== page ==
By A 5-to-3 Vote & The Virginia State Board Of Education Has Passed A resolution Endorsing the establishment of a tuition-free residential school for the gifted. One board member declined to vote.
The school would house 600 to 900 gifted students in the 10th through 12th grades and would emphasize mathematics and science. Estimates of the school’s cost range from $20 million to $30 million.
The creation of a state-run residential school for gifted students was first proposed in 1981, when the state House of Delegates recommended a feasibility study on the idea. Current studies on the plan focus on finding sources of corporate support and on possible locations for the school.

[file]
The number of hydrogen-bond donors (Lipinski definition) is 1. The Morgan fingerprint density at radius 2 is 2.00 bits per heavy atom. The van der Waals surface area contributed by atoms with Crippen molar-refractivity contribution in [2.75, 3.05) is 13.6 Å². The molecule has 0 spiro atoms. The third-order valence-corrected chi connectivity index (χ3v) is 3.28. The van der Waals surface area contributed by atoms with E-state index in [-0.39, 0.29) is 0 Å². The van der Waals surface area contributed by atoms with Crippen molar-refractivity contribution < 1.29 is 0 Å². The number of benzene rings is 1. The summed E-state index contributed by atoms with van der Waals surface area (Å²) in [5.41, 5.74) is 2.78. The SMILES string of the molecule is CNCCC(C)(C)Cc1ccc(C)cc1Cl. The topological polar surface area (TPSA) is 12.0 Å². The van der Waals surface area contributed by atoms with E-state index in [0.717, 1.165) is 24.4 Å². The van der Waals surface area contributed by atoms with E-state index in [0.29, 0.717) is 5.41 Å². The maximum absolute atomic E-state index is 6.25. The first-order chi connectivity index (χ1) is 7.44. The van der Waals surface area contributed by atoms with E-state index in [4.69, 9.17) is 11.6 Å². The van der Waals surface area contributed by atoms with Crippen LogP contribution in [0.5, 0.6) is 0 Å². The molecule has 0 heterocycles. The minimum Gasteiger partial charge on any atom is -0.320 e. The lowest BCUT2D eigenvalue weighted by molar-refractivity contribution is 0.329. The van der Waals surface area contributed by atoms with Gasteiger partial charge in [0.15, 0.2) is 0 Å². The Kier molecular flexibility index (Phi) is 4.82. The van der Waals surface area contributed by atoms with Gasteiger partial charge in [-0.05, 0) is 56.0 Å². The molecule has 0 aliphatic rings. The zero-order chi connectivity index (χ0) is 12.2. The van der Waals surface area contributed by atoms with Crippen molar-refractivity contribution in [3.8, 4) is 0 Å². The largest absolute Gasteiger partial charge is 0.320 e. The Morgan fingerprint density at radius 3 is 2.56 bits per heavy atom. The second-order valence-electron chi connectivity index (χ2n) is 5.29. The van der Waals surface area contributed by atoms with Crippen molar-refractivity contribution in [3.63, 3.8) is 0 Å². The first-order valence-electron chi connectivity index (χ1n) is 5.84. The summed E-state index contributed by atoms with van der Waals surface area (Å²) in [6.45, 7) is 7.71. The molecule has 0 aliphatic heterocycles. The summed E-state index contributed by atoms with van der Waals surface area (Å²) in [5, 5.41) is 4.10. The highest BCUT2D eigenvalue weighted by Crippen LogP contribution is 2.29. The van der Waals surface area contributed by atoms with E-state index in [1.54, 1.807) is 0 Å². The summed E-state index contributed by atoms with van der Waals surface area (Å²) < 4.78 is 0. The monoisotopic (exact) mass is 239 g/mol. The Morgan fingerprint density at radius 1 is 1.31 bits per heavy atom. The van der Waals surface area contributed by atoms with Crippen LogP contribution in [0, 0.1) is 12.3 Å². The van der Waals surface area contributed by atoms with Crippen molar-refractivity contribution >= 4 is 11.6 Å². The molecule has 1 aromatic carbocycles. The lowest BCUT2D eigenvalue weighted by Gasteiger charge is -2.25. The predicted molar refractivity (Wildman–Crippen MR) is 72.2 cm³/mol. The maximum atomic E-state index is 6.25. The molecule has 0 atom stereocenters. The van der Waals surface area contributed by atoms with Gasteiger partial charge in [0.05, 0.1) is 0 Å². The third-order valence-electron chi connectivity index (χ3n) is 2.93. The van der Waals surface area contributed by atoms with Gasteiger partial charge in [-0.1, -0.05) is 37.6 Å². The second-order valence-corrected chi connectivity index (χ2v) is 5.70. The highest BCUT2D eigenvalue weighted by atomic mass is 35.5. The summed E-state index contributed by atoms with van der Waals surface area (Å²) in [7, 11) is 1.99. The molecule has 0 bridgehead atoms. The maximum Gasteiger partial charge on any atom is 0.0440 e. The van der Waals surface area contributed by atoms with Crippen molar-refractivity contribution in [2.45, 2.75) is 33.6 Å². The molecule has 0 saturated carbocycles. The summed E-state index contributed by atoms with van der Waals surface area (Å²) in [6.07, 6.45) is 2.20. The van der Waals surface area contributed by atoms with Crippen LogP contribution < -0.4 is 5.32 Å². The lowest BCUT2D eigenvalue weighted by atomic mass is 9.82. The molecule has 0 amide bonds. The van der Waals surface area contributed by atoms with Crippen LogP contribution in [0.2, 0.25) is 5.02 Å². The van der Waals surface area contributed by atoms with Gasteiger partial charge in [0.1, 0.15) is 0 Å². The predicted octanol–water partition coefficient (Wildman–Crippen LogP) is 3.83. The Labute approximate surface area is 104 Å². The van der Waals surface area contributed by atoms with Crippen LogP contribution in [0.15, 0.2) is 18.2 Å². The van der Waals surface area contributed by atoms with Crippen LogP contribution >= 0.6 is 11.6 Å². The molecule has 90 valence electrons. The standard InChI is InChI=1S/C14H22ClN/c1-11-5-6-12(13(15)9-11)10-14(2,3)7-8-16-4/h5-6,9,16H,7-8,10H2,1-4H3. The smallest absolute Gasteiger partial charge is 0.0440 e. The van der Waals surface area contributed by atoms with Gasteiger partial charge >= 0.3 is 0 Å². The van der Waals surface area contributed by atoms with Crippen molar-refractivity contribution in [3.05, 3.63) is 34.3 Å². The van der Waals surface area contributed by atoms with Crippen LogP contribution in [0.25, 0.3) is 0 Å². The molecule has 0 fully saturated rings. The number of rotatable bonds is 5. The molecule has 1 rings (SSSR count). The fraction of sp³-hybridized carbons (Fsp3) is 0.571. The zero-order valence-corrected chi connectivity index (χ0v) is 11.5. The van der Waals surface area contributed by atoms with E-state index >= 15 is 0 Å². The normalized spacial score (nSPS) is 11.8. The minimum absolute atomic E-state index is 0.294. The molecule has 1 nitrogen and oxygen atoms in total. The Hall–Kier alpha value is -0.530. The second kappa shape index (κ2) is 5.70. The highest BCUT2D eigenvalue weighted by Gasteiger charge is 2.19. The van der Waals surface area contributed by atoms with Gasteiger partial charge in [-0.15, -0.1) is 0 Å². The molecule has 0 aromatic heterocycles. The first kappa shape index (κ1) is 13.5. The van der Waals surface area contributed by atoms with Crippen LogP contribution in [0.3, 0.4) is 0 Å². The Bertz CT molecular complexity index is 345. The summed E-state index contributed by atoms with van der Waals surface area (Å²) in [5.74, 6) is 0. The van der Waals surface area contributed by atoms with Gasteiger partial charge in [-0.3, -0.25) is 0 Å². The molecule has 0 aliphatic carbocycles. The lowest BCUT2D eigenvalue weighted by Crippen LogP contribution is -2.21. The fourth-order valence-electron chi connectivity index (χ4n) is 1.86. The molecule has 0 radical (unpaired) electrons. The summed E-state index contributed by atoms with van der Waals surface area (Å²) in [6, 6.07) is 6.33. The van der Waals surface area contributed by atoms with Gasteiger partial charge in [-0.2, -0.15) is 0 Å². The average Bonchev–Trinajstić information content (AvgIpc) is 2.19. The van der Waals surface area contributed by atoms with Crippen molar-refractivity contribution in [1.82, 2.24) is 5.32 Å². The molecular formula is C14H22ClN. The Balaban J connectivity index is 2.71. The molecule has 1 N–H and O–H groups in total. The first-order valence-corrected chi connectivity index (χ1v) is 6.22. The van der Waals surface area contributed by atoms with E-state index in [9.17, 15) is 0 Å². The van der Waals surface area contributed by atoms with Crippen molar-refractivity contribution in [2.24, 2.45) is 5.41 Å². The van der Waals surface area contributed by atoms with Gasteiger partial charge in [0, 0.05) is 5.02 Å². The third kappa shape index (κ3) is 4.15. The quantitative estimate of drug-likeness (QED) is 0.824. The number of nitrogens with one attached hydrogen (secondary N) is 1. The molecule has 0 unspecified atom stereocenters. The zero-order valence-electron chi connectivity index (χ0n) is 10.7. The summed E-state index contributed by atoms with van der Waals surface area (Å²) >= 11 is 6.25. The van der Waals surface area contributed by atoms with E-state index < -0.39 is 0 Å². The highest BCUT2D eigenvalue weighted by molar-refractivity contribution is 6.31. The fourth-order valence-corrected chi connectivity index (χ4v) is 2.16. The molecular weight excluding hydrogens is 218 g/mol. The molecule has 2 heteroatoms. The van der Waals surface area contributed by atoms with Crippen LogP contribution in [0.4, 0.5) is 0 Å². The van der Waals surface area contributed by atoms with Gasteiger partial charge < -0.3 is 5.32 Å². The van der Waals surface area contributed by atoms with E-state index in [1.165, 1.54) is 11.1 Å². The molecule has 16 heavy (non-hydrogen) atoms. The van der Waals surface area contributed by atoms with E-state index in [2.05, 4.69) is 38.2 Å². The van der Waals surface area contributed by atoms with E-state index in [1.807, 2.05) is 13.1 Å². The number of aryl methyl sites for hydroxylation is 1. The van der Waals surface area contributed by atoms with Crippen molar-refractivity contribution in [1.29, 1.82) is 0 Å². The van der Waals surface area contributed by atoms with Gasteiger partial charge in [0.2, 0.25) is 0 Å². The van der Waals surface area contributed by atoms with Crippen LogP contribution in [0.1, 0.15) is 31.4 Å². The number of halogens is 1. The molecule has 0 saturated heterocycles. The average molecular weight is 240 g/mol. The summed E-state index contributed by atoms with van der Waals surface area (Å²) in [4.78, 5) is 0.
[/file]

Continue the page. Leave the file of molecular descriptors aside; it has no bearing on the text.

Advocates of the plan--including parents, professional associations for gifted educators, and the business community--maintain that a residential school would offer an alternative to students who live outside districts where magnet-school programs exist and who cannot take advantage of summer-school programs for gifted students.
A spokesman said the board is examining a North Carolina school as a possible model. Other states, including Illinois, Louisiana, and Mississippi, have opened similar schools within the past 10 years.
A version of this article appeared in the June 13, 1990 edition of Education Week as State News Roundup